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The Theme of "Misery" by Anton Chekhov

By Karolyte Feb 14, 2009 903 Words
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In the short story "Misery" by Anton Chekhov, I identified the problem of loneliness, as the absence of reciprocal understanding. I feel the love that A. Chekhov expresses to the ordinary person like Iona Potapov. The author writes about little things that mean a lot. Deep thoughts are hiding under true life twists and turns.

Chekhov tells us a story of the main character, penurious Iona Potapov. He, as a sledge driver, meets various types of people and spends most of his time with them. It may seem that Iona should not be lonely, as he is always surrounded with people. But when we read between the lines we can see the crying soul of Iona. Iona does not have a wife, he just lost his son, and he is left with his horse and his soul is dancing with pain. Misery is preying on him from inside. His passengers are insincere to themselves and to Iona; this makes his pain even worse. "Do you hear you old plague? I'll make you smart. If one stands on ceremony with fellows like you one may as well walk. Do you hear, you old dragon? Or don't you care a hang what I say?" (71). "Misery" faces loneliness as its main problem and indirectly asks us to be better, sincere and understanding people.

The author shows some serious problems to his readers. "Misery" explains a significance of moral principles. This story is about people that are satisfied in their lives, and who feel they are above other people. This story is about people who are not able to understand each other, and who do not know the significance of sympathy. "And Iona turns round to tell them how his son died, but at that point the hunchback gives a faint sigh and announces that, thank God! they have arrived at last" (71). It feels like it is difficult for other people to understand his grief, for those that never had this feeling before. Iona does not lose this faith and still tries to find someone who will listen to him. He is childlike when he tries to see support and sensibility spark in people's eyes. Unfortunately, he bumps into a wall of incomprehension and indifference.

How often do we hear about indifference? We wonder in disgust, and we do not think it could be said about us. How often we forget about grievances we cause to our closest people. Sometimes so little is needed: to listen, to smile or just to say an amiable word, but sometimes that is all we need. It would not take too much effort for "Misery" characters to give just a little bit of kindness, gentleness and patience, so that Iona Potapov would feel better. We all need to shy away from our indifference to make our lives brighter.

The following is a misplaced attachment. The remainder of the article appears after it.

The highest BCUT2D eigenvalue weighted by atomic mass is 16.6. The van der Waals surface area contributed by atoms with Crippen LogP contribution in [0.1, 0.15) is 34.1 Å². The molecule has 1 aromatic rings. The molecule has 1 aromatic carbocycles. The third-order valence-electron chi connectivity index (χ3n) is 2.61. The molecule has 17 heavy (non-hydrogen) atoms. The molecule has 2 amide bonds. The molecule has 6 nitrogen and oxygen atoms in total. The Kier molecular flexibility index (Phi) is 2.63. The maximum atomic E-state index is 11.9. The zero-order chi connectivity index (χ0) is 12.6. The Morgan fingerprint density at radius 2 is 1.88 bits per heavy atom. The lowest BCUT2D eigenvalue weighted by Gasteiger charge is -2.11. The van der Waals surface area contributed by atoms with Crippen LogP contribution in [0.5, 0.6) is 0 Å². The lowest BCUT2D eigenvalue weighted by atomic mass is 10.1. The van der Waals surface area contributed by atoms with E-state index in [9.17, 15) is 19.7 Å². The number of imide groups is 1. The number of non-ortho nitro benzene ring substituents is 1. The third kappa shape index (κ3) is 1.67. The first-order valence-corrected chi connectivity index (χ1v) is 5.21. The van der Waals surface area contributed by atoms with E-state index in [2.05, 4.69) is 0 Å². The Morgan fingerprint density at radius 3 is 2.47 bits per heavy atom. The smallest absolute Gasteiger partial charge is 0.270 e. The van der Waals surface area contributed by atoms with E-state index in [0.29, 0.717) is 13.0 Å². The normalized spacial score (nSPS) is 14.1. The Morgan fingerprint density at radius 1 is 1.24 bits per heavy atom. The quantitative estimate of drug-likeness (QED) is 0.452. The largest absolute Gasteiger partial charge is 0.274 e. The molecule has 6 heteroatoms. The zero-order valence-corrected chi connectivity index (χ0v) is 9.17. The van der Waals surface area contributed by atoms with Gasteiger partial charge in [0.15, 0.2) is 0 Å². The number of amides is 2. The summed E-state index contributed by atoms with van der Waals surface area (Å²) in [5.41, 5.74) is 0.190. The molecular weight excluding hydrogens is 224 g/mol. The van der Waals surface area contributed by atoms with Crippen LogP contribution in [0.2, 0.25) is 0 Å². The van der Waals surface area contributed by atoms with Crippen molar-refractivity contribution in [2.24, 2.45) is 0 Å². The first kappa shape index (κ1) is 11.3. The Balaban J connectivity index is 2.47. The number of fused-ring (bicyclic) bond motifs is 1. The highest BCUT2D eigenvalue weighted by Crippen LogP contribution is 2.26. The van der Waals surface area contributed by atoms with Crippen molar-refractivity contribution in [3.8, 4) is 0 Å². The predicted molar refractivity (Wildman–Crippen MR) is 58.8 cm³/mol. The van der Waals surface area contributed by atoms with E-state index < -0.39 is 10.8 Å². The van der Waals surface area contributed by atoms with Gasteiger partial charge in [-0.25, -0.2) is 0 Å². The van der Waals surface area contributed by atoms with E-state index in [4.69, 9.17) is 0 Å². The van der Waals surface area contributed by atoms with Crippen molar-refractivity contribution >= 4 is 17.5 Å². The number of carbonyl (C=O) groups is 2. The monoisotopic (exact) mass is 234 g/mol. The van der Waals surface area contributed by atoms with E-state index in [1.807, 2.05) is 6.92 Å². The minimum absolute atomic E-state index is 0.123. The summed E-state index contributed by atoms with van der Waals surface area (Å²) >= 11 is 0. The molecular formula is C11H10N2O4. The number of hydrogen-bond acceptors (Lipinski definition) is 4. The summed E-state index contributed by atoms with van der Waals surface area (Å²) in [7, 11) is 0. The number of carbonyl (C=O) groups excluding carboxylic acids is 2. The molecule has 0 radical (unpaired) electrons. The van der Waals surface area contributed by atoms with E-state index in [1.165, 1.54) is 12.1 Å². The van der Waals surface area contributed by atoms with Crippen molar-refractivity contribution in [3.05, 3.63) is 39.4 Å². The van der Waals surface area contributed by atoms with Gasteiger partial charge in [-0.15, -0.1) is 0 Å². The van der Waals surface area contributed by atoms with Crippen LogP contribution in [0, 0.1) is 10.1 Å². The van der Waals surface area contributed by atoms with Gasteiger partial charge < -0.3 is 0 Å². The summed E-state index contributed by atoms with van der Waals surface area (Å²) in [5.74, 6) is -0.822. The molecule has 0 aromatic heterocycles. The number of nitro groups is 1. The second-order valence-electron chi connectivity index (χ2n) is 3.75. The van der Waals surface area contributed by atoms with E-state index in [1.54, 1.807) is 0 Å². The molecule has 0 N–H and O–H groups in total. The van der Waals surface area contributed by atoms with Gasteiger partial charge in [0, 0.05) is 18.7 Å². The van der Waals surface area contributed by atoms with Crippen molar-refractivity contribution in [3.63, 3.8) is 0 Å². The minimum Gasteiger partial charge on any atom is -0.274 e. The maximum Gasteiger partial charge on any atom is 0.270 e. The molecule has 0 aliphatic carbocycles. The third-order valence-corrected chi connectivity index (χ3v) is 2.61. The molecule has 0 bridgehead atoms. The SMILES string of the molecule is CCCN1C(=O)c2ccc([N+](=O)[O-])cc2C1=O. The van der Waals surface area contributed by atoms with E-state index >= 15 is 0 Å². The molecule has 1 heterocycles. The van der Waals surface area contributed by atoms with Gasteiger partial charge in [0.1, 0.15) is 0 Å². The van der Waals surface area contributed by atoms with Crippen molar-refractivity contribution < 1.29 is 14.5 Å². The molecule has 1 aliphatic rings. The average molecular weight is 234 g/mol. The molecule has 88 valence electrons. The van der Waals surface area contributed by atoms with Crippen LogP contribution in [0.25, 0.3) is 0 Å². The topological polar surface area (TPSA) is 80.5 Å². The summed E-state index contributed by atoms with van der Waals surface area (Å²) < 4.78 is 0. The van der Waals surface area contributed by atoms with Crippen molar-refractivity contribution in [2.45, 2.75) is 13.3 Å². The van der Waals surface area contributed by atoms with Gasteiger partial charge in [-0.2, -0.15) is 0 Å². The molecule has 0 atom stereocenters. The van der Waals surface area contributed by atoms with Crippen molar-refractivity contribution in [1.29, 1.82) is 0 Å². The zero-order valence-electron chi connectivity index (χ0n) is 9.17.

A. Chekhov knows how to write simply about huge importance things. That is what he did writing "Misery". There Chekhov faces the biggest perennial problem of mankind - inner communication, indifference for someone's loss and grief. The feeling of heaviness and melancholy stays in place while reading this short story. The main character of the story, Iona, is lost in a busy city, where everybody rushes without paying attention to someone who needs it most. "The little mare munches, listens, and breathes on her master's hands. Iona is carried away and tells her all about it" (72). This fragment shows that Iona lost his faith in people, and he finds a warm heart that would understand his grief. Iona found a real friend - his old mare, which always stays around.

Anton Chekhov is a great artist in words. He is able to convey his thoughts in this short story and to show a big picture of Iona's life. The author reveals a cruel atmosphere that surrounds Iona, "Big flakes of wet snow are whirling lazily about the street laps, which have just been lighted, and lying in a thin soft layer on roofs, horses' backs, shoulders, caps" (69). It is not just dusk and snow; it is a symbol of emptiness, hopelessness and apathy. It allows us to understand how small the human being is in this cruel universe. Chekhov pictures the big city with heartless people, where inside the person could be alone. Four times Iona tried to start a conversation and all four times he tried to share his grief. He wants to talk about his loss about his sorrow. He even states, "It would be even better to talk to women. Though they are silly creatures, they blubber at the first word" (72). No one was interested in his words. Iona could not let his grief out so his sorrow was getting bigger. "His misery is immense, beyond all bounds. If Iona's heart were to burst and his misery to flow out, it would flood the whole world, it seems, but yet it is not seen" (71).

Chekhov is like a psychologist. He shows how big the sorrow could be and how lonely a human could get. This theme is relevant for all of us. We all rush through our lives without thinking of others. We rarely think that we all could get to a situation pictured in "Misery" by Anton Chekhov.

Works cited

Chekhov, Anton. "Misery." An Introduction to Literature: Fiction, Poetry, Drama. 13th ed. Ed. Barnet, Sylvan, Burto, William, and Cain, William E. New York: Pearson/Longman, 2004. 69-72.

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